You can put this all together and say this has serious traction. You’ve got a complete pathologic response rate that is quite high. We think, based on earlier data, that correlates to better outcomes. We now have early snapshots of event-free survival and overall survival. This didn’t seem to disrupt the type of surgery that was done or the safety with surgery. Again, I’ll leave Harvey to talk about that. But certainly all 3 of these components here, I think, create a new standard of care, and a competing standard of care, and have allowed us to relook at these patients and talk about them in multidisciplinary conference the way we’ve been discussing on this panel.

Charu Aggarwal, MD, MPH: That was a great summary, Ben. One of my hesitations to incorporate this for all my patients has been the fact that I don’t know if the benefit is going to be as impactful in non–stage IIIA patients. Will patients with relatively smaller tumors without a lack of lymph node involvement benefit to the same extent? Secondly, I think this is a really good way to establish proof of concept for patients who receive a pathCR; this is great. I think those patients are going to have definitely an improvement in overall survival. I think pathCR is one of the strongest predictors, at least as seen in other solid tumors. But I worry about what we do for about three-fourths of the patients who didn’t achieve a pathCR. We don’t have any data on how to integrate subsequent therapy. We certainly know that 3 cycles of chemotherapy is probably OK, but what about additional immunotherapy? That’s my dilemma in terms of what do we do for the patients who maybe have an NPR [nonprogression rate] or maybe still have residual disease? Harvey, do you think about this differently?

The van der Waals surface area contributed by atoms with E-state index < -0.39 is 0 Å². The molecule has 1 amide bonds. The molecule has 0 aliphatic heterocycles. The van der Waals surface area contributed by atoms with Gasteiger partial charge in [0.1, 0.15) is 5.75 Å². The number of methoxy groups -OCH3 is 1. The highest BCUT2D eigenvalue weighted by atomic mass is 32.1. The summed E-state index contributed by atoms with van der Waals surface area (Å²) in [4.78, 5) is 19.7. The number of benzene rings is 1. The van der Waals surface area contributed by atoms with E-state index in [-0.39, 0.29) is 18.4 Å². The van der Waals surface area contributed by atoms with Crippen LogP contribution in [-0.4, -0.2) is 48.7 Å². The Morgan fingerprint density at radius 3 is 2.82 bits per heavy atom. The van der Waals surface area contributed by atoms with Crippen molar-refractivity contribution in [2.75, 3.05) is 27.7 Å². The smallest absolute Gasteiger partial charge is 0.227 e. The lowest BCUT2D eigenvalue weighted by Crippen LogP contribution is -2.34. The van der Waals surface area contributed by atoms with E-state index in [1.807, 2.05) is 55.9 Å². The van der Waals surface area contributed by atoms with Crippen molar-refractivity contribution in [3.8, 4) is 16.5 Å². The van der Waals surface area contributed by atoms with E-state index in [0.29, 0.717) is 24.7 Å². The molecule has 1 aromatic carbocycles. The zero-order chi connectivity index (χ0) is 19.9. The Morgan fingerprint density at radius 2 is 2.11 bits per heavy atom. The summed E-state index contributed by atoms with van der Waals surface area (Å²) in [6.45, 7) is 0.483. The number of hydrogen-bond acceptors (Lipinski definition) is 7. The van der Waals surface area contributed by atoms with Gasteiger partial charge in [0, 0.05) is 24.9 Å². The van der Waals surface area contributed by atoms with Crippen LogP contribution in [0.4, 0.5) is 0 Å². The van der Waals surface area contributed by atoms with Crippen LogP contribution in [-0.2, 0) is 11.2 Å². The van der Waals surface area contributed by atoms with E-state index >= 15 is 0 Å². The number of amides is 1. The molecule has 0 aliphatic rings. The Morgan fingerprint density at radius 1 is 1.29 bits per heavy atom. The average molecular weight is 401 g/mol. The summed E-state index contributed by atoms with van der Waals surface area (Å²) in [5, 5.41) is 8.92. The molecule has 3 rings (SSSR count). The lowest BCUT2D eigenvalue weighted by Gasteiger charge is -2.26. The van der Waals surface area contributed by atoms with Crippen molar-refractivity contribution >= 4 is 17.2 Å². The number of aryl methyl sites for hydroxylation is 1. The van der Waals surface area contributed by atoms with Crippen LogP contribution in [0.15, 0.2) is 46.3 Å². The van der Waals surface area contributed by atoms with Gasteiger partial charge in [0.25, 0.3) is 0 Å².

Harvey I. Pass, MD: No, I’m right with you. I thought that at the ASCO [American Society of Clinical Oncology] presentation, at the surgery meeting, they broke out the earlier [stage] patients also. The complete response for them was double what it was for the stage IIIAs. It was higher, as I remember from the presentation. I agree that this whole concept of worrying about the fibrosis and worrying about this and that has sort of passed us. We know that we can do this with minimally invasive operations now. The standard is becoming either VATS [video-assisted thoracoscopic surgery] or robotics to do these types of operations. This may take a little longer, but at the same time, it’s just as safe. Then with regard to the postoperative management with any complications, it’s really not any different than what we’ve found in the Society of Thoracic Surgeons database.

These patients though, I agree, need some sort of adjuvant therapy, if they can tolerate it after the operation, and if they want it. I think they still have a very high chance they’re going to recur. We don’t know completely what those data are going to be, so I would certainly be more aggressive, especially in the higher stage patients, with regard to adjuvant [treatment]. My own question, Charu, is that in the future, when you have the small lesions where we see good pathologic response rates, do you need to have both chemotherapy and immunotherapy if you have a high PD-L1? Which is another question that we worry about with the LCMC3 [trial]. Is it possible to just give immunotherapy alone as an induction for these patients if they have a high PD-L1?

Transcript edited for clarity.